rhythm-, rhythmo- +

(Greek: regularly recurring motion; measured motion)

accelerated idioventricular rhythm (s), accelerated idioventricular rhythms (pl) (nouns)
A rapid ventricular rhythm, approximately 60 to 110 beats per minute: "Accelerated idioventricular rhythm usually results from premature beats or an escape rhythm generated by the slowing of the sinus pacemaker or acceleration of a ventricular pacemaker."
allorhythmia
1. A regular recurrence of a cardiac rhythm disturbance.
2. An irregular heartbeat that recurs repeatedly.
allorhythmic
Characterized by allorhythmia.
alpha rhythm, alpha wave
1. A pattern of slow brain waves (alpha waves) in normal people at rest with closed eyes, thought by some to be associated with an alert but daydreaming mind.
2. The normal brainwave in the electroencephalogram of a person who is awake but relaxed.
3. A pattern of smooth, regular electrical oscillations in the human brain that occur when a person is awake and relaxed.

As recorded by the electroencephalograph, alpha waves have a frequency of 8 to 13 hertz.

anisorhythmia
An irregularity of the heart in which there is a lack of coordination between atrial and ventricular activity.
anisorrhythmia
Irregular action of the heart, or absence of synchronism in the rate of atria and ventricles.
antiarrhythm
1. Preventing or alleviating cardiac arrhythmia.
2. An agent that prevents or alleviates cardiac arrhythmia.
arhythmic
Lacking a steady rhythm; such as, an arrhythmic heartbeat.
arrhythmia
1. An abnormal rate of muscle contractions in the heart.
2. An irregularity in the rhythm of the heartbeat.

In an arrhythmia the heartbeats may be too slow, too rapid, too irregular, or too early.

Rapid arrhythmias (greater than 100 beats per minute) are called tachycardias. Slow arrhythmias (slower than 60 beats per minute) are called bradycardias. Irregular heart rhythms are called fibrillations (as in atrial fibrillation and ventricular fibrillation).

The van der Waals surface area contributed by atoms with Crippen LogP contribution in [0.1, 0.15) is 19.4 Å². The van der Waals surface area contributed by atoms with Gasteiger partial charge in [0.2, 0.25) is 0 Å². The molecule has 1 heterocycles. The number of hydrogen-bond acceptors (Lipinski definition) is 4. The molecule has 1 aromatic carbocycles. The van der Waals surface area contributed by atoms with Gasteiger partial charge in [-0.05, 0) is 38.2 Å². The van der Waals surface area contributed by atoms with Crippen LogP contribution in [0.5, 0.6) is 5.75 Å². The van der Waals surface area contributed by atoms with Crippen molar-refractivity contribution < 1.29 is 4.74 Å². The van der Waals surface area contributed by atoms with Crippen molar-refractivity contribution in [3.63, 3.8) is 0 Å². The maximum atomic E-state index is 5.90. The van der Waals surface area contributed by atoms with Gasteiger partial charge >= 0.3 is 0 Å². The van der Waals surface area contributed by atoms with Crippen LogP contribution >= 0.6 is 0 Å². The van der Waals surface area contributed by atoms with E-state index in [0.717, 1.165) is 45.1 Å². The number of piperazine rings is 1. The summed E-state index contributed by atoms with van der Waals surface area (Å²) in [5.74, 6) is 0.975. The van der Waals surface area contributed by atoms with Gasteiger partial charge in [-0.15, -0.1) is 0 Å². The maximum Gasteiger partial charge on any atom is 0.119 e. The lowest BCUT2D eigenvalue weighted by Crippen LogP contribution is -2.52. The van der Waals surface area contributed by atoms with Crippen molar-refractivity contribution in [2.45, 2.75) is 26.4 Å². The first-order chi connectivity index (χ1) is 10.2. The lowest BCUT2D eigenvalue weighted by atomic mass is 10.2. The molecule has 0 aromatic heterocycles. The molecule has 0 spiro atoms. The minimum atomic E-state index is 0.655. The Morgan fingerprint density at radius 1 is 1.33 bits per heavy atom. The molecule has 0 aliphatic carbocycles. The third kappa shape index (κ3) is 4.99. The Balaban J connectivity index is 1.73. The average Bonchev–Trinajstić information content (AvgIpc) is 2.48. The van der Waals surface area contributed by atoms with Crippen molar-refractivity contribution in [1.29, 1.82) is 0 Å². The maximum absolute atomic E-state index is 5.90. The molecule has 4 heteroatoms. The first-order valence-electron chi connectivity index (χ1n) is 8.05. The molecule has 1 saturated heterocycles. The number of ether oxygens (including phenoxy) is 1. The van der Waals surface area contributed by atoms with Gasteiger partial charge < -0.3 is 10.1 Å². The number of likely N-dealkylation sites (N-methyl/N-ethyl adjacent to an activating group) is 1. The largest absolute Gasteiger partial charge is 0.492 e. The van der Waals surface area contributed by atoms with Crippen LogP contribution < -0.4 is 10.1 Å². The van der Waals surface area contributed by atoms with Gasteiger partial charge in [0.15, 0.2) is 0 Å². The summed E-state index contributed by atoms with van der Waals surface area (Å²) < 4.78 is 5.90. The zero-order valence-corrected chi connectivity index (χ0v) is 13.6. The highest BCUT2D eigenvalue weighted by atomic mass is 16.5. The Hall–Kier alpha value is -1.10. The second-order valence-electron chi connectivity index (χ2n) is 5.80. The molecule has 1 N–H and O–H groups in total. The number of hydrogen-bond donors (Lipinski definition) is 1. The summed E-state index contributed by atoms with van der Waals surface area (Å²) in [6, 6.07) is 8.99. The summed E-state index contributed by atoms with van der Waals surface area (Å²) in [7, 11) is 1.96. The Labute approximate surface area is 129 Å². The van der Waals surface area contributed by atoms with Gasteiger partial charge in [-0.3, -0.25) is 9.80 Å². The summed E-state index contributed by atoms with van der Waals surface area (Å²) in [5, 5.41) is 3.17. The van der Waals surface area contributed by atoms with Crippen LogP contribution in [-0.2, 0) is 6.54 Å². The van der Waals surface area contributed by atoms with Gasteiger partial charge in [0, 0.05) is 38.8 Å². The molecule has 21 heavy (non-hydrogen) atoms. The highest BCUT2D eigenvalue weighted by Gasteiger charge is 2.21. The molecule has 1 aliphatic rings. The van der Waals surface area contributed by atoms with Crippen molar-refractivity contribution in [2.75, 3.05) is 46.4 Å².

When a single heartbeat occurs earlier than normal, it is called a premature contraction.

3. Any variation from the normal rhythm of the heartbeat; it may be an abnormality of either the rate, regularity, or site of impulse origin or the sequence of activation.

The term encompasses abnormal regular and irregular rhythms as well as loss of rhythm.

arrhythmia (s) (noun), arrhythmias (pl)
Abnormal rates of muscle contractions or heart movements: With arrhythmias, a person's heartbeats may be too slow, too rapid, or very irregular.

Rapid arrhythmias (greater than 100 beats per minute) are called "tachycardias" while slow arrhythmias (slower than 60 beats per minute) are called "bradycardias"; and sometimes, irregular heart rhythms are called fibrillations or muscular twitching in the heart that involves individual muscle fibers that move without coordination.

arrhythmogenic
Producing or promoting arrhythmia.
arrhythmokinesis
A dyskinesia consisting of a defective ability to perform voluntary successive movements of a definite rhythm.
arrhythmous
Being without rhythm or regularity; such as, the pulse.
autopsychorhythmia (s) (noun), autopsychorhythmias (pl)
An abnormal rhythmic activity of the brain, once thought to be associated with insanity.
beta rhythm, beta wave
1. A pattern of electrical waves in the brain of someone who is awake and active.
2. In electroencephalography, a rapid rhythm usually of low voltage, which can be recorded in the motor areas of the brain and sometimes in the frontal regions; especially, during states of stress or anxiety or after the administration of certain drugs such as barbiturates.
3. The second most common waveform occurring in electroencephalograms of the adult brain, characteristically having a frequency from 13 to 30 cycles per second.

It is associated with an alert waking state but can also occur as a sign of anxiety or apprehension.